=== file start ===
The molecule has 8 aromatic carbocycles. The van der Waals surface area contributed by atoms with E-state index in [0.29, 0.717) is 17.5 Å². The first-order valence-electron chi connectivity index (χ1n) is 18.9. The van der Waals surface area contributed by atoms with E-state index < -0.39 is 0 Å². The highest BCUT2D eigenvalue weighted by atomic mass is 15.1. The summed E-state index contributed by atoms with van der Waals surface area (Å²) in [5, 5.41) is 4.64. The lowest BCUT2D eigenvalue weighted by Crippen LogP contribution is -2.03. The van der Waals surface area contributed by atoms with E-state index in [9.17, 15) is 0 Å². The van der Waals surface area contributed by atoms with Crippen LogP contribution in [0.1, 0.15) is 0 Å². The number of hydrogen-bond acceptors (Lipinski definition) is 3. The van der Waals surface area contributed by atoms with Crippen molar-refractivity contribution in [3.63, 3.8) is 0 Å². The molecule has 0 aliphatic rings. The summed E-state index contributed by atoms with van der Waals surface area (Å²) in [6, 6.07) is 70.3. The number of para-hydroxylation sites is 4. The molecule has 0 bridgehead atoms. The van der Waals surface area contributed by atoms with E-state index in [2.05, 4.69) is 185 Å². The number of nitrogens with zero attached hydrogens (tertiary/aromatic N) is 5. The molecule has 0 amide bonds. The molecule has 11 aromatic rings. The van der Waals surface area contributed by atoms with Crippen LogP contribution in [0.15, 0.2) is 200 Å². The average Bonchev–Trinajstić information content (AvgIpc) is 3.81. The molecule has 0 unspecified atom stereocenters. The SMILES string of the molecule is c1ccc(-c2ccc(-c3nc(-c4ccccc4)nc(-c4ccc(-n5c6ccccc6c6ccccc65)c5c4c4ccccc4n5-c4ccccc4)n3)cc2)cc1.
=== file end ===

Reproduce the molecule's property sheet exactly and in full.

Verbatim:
The molecule has 8 aromatic carbocycles. The van der Waals surface area contributed by atoms with E-state index in [0.29, 0.717) is 17.5 Å². The first-order valence-electron chi connectivity index (χ1n) is 18.9. The van der Waals surface area contributed by atoms with E-state index < -0.39 is 0 Å². The highest BCUT2D eigenvalue weighted by atomic mass is 15.1. The summed E-state index contributed by atoms with van der Waals surface area (Å²) in [5, 5.41) is 4.64. The lowest BCUT2D eigenvalue weighted by Crippen LogP contribution is -2.03. The van der Waals surface area contributed by atoms with E-state index in [9.17, 15) is 0 Å². The van der Waals surface area contributed by atoms with Crippen LogP contribution in [0.1, 0.15) is 0 Å². The number of hydrogen-bond acceptors (Lipinski definition) is 3. The van der Waals surface area contributed by atoms with Crippen molar-refractivity contribution in [3.63, 3.8) is 0 Å². The molecule has 0 aliphatic rings. The summed E-state index contributed by atoms with van der Waals surface area (Å²) in [6, 6.07) is 70.3. The number of para-hydroxylation sites is 4. The molecule has 0 bridgehead atoms. The van der Waals surface area contributed by atoms with E-state index in [2.05, 4.69) is 185 Å². The number of nitrogens with zero attached hydrogens (tertiary/aromatic N) is 5. The molecule has 0 amide bonds. The molecule has 11 aromatic rings. The van der Waals surface area contributed by atoms with Crippen LogP contribution in [0.15, 0.2) is 200 Å². The average Bonchev–Trinajstić information content (AvgIpc) is 3.81. The molecule has 0 unspecified atom stereocenters. The SMILES string of the molecule is c1ccc(-c2ccc(-c3nc(-c4ccccc4)nc(-c4ccc(-n5c6ccccc6c6ccccc65)c5c4c4ccccc4n5-c4ccccc4)n3)cc2)cc1.